Friday, December 9, 2011

Brown Bear, Brown Bear, What Do You See?/Carrots 'N' Cake Giveaway

When I was little, my parents briefly thought I had taught myself to read.

Turned out, I had simply memorized Eric Carle's masterpiece due to hearing it read to me over and over.

While I still learn best through hearing (in college I would record myself reading aloud study guides and then listen to them on CD in my car), I have, to the great pride of my parents learned to read for reals.

Generally, I am a classic fiction kinda gal.  My favorite authors are Charles Dickens, Jane Austen, J.M. Barrie, and C.S. Lewis.  I recently finished the first set of Shelock Holmes mysteries read by the brilliant David Timson, and consequently am excited for a certain film release next week.

However, since I began seriously working out in the last year or two, I have renewed my timid forray into "books not entirely made-up," otherwise called non-fiction.

What I have I found compelling thus far?  I'm pleased you asked.

Runner's World Guide to Road Racing

This guide contained everything a hopeful racer could want, including cross-training ideas, suggested training plans, and injury prevention/treatment tips.  The end of the book had a list of the best road races in the country for different distances, and even some fabulous races in other parts of the world.  I highly recommend this to anyone preparing for (or considering) a race. 

Kara Goucher's Running For Women

Honest and truly, this gal understands gals.  Her book is laid out in chapters, but the genius is that each chapter is broken up into tiny segments...often 4 or 5 to a page.  Her reasoning is that all women are busy, and she wants you to be able to get something useful out of the book every time you pick it up.  She shares advice on good nutrition for runners, how to balance motherhood and runnerhood, and ways to stay motivated in busy or frustrating seasons.  I highly recommend this for people who workout mainly for health and sanity.  Obviously as a world-class athlete, Kara has great tips on preparing for races, but she really focuses a lot on the benefits of running for the average Jane, and the emotional and physical roadblocks normal women face.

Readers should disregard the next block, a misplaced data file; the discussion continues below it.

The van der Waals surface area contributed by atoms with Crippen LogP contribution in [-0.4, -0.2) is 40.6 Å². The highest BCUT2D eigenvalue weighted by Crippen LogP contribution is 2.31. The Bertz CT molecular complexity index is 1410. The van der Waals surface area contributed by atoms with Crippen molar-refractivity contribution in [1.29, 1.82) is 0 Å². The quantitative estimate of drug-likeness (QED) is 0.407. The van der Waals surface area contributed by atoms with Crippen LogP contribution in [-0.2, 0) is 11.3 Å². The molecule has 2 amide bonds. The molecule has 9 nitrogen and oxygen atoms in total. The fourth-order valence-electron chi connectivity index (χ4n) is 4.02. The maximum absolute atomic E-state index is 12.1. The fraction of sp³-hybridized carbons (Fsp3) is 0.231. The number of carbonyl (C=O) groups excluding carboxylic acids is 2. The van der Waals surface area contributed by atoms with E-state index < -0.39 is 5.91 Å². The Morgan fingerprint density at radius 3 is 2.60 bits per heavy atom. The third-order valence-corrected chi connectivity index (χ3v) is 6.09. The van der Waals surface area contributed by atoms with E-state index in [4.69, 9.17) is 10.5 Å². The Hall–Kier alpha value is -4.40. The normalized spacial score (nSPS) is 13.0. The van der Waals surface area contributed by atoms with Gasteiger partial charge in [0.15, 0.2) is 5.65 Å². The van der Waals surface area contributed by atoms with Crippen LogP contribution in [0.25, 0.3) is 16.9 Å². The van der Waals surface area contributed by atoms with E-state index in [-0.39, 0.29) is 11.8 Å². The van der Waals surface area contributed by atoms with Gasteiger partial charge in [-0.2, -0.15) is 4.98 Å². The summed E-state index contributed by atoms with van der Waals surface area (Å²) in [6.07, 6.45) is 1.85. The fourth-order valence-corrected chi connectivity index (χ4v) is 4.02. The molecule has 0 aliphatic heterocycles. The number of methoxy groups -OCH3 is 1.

The Great Fitness Experiment: One Year of Trying Everything

If you have ever felt confused or overwhelmed by the ever-changing plethora of fitness and diet rules, products, and trends, this is the answer you have been waiting for.  Charlotte Hilton Andersen throws pride to the wind and does the legwork for you...literally.  This brave (crazy?) lady tries everything from Crossfit to veganism to Jillian Michaels and reports on her success and failures with great honesty and hilarity.  I recommend this book for anyone trying to get in better shape...or just looking for a good belly laugh. 

I personally found her persistence in the face of clutziness extremely encouraging.

GIVEAWAY PRIZE - Carrots 'N' Cake: Healthy Living One Carrot and Cupcake at a Time

In her book, Tina Haupert makes the case for being healthy and the same time.  She's open about her own struggles with food, and willingly shares her simple tips for enojying the good things in life without going overboard.  She's also got some great business savvy for anyone interested in getting more serious with their blogging hobby.

I loved her book, and now you can, too!  Two ways to enter:

1. Leave a comment telling me about a recent non-fiction read you enjoyed
2. Share a link to this post on your facebook, twitter, or blog, and comment letting me know!

Winner will be chosen on Friday, the 16th.


  1. I just finished reading "Mennonite in a little black dress." It's really good! Very humerous and the author is extremely open about her life and struggle with finding herself again after her husband leaves her for another man. Good read- pick it up!

  2. I'm in the middle of the memoir How to Love an American Man by Kristine Gasbarre, which is pretty good.

  3. Well hello fellow Carrots and Cake reader! Saw your post on Tina's twitter. Anyway!
    A few months ago, I finished Born to Run and it got me so excited about distance running again. My love affair with running was waning a bit but after that, I remembered once again why I do it (for the pain, I mean, for the stamina and dedication it takes!). I could read it again and again! And I think even non-runners would find the book completely fascinating and maybe a little inspiring!

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  5. I just finished reading The Immortal Life of Henrietta Lacks. It's about the HeLa cells and the patient whose cells were used in major medical discoveries and are still used today. It's a controversial and really interesting read!


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